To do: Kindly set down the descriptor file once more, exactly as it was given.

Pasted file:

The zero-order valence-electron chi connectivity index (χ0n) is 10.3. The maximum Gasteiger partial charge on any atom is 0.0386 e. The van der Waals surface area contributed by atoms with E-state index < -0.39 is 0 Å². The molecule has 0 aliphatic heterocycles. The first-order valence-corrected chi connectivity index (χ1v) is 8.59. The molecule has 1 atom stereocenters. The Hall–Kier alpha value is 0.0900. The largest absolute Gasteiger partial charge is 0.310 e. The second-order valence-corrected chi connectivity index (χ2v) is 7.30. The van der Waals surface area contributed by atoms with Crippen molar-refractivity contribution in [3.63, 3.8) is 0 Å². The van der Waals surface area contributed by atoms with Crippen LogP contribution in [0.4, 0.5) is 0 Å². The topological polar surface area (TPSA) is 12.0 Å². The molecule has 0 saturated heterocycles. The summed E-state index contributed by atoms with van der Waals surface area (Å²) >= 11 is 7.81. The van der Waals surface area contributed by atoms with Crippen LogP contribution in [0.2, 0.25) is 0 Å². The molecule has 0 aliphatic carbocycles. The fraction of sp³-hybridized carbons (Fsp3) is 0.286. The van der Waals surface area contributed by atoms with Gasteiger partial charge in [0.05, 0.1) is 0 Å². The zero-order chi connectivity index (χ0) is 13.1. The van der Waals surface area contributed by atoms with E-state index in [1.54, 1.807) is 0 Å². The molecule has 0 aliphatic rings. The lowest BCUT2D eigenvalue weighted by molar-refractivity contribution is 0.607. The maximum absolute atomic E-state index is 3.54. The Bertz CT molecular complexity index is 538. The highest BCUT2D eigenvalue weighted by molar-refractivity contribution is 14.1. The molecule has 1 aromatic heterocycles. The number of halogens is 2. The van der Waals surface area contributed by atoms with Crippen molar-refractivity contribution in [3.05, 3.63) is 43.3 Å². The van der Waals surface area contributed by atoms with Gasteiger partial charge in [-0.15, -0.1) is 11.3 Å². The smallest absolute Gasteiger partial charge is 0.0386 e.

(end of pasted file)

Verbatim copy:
The zero-order valence-electron chi connectivity index (χ0n) is 10.3. The maximum Gasteiger partial charge on any atom is 0.0386 e. The van der Waals surface area contributed by atoms with E-state index < -0.39 is 0 Å². The molecule has 0 aliphatic heterocycles. The first-order valence-corrected chi connectivity index (χ1v) is 8.59. The molecule has 1 atom stereocenters. The Hall–Kier alpha value is 0.0900. The largest absolute Gasteiger partial charge is 0.310 e. The second-order valence-corrected chi connectivity index (χ2v) is 7.30. The van der Waals surface area contributed by atoms with Crippen molar-refractivity contribution in [3.63, 3.8) is 0 Å². The van der Waals surface area contributed by atoms with Crippen LogP contribution in [0.4, 0.5) is 0 Å². The topological polar surface area (TPSA) is 12.0 Å². The molecule has 0 saturated heterocycles. The summed E-state index contributed by atoms with van der Waals surface area (Å²) >= 11 is 7.81. The van der Waals surface area contributed by atoms with Crippen LogP contribution in [0.2, 0.25) is 0 Å². The molecule has 0 aliphatic carbocycles. The fraction of sp³-hybridized carbons (Fsp3) is 0.286. The van der Waals surface area contributed by atoms with Gasteiger partial charge in [0.05, 0.1) is 0 Å². The zero-order chi connectivity index (χ0) is 13.1. The van der Waals surface area contributed by atoms with E-state index in [1.54, 1.807) is 0 Å². The molecule has 0 aliphatic rings. The lowest BCUT2D eigenvalue weighted by molar-refractivity contribution is 0.607. The maximum absolute atomic E-state index is 3.54. The Bertz CT molecular complexity index is 538. The highest BCUT2D eigenvalue weighted by molar-refractivity contribution is 14.1. The molecule has 1 aromatic heterocycles. The number of halogens is 2. The van der Waals surface area contributed by atoms with Crippen molar-refractivity contribution in [3.05, 3.63) is 43.3 Å². The van der Waals surface area contributed by atoms with Gasteiger partial charge in [-0.15, -0.1) is 11.3 Å². The smallest absolute Gasteiger partial charge is 0.0386 e.